Poisson regression with robust variance adjusted by gender, tobacco use, self-perceived stress, leisure activity, suicidal ideation, low cortisol levels and NR3C1 DNA methylation was performed and predicted risk factors for depression.
Glucocorticoid receptor dysfunction orchestrates inflammasome effects on chronic obstructive pulmonary disease-induced depression: A potential mechanism underlying the cross talk between lung and brain.
Pain and depressive-like behavior were measured over 14 days and brain-derived neurotrophic factor (BDNF; a factor involved in nociception and depression) and glucocorticoid receptor (GR; a stress-related receptor) expression were measured on day 14.
Considering possible confounding effects of alcohol and/or depression, we conclude that chronic cocaine use is associated with lower NR3C1 gene expression suggesting possible direct effects of the drug on the biological adaptation of stress-related genes.
Studies investigating Glucocorticoid Receptor (GR/NR3C1) in the brain have primarily focused on the forebrain, however in recent years, the hindbrain has become a region of interest for research into the development of anxiety and depression, though the role of GR signalling in the hindbrain remains poorly characterised.
In addition, six glucocorticoid receptor pathway genes (Slc22a5, Aqp1, Stat5a, Ampd3, Plekhf1, and Cyb561) were upregulated in GF mice, and of these only two (Stat5a and Ampd3) were upregulated in LPS-treated mice, whereas the shared gene, Stat5a, was downregulated in "depression microbiota" recipient mice.
APPL2 Tg mice displayed higher GR activity and less capacity of neurogenesis at olfactory system with less olfactory sensitivity than WT mice, indicating that APPL2 could be a potential therapeutic target for depression and olfactory deficits.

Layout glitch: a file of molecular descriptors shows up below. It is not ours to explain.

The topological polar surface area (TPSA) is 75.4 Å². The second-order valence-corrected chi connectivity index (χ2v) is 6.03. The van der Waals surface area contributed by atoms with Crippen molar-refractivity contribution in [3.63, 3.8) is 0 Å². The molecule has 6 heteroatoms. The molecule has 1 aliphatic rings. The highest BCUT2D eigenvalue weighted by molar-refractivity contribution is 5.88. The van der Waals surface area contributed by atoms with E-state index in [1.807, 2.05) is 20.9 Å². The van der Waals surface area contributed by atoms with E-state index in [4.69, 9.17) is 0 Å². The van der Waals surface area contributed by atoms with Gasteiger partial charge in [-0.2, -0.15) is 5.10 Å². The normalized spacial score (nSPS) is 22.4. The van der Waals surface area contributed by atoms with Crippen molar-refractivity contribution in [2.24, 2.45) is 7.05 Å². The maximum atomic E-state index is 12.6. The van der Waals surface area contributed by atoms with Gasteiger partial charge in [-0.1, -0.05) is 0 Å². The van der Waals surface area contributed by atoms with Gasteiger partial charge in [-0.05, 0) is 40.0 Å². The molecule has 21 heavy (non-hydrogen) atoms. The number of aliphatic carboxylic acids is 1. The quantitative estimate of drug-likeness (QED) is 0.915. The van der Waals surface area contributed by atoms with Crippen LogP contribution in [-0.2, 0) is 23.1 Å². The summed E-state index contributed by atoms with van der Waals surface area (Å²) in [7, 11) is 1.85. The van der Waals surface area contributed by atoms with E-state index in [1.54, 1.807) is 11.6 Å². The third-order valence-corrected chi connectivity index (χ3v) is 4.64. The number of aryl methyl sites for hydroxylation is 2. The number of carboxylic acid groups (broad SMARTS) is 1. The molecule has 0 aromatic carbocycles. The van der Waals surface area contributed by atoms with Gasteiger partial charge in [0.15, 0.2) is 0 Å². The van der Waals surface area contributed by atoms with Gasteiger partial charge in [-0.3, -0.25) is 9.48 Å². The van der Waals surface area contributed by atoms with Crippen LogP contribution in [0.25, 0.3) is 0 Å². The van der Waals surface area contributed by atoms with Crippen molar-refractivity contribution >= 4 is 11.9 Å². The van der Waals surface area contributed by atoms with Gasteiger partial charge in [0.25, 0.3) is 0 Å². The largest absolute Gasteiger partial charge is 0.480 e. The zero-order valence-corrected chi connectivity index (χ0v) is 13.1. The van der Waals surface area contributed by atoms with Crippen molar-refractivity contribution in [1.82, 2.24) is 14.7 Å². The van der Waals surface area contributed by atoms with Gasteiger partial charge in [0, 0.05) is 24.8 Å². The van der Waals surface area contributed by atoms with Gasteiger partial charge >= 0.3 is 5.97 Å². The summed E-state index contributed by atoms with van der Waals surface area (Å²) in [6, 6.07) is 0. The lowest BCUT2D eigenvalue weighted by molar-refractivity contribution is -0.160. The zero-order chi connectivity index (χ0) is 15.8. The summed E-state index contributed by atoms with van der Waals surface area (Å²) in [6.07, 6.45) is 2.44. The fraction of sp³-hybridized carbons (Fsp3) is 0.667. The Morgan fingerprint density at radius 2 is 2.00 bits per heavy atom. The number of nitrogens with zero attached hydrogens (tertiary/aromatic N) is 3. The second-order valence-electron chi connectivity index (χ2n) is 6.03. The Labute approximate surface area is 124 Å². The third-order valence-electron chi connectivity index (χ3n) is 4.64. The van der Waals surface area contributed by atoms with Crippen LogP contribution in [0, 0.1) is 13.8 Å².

Combining both models resulted in 22 new and confirmed HSP90-independent NR3C1 inhibitors, providing two scaffolds (i.e., pyrimidine and pyrazolo-pyrimidine), which could potentially be of interest in the treatment of depression (i.e., inhibiting the glucocorticoid receptor (i.e., NR3C1), while leaving its chaperone, HSP90, unaffected).
We argue that better understanding the long-term effects of developmental stressors on PFC trkB, GR, and related factors may yield insights into risk for chronic, remitting depression and related neuropsychiatric illnesses.
The results do not support the hypothesis that GR dysregulation is aetiopathogenic in CFS and suggest that current and future endocrine cross-sectional studies in CFS may be vulnerable to the confounding influence of childhood trauma which is likely increased by comorbid depression.
In the context of environmental stress, a functional variant in the glucocorticoid receptor co-chaperone FKBP5 gene has been repeatedly shown to increase risk for psychiatric illness, including depression.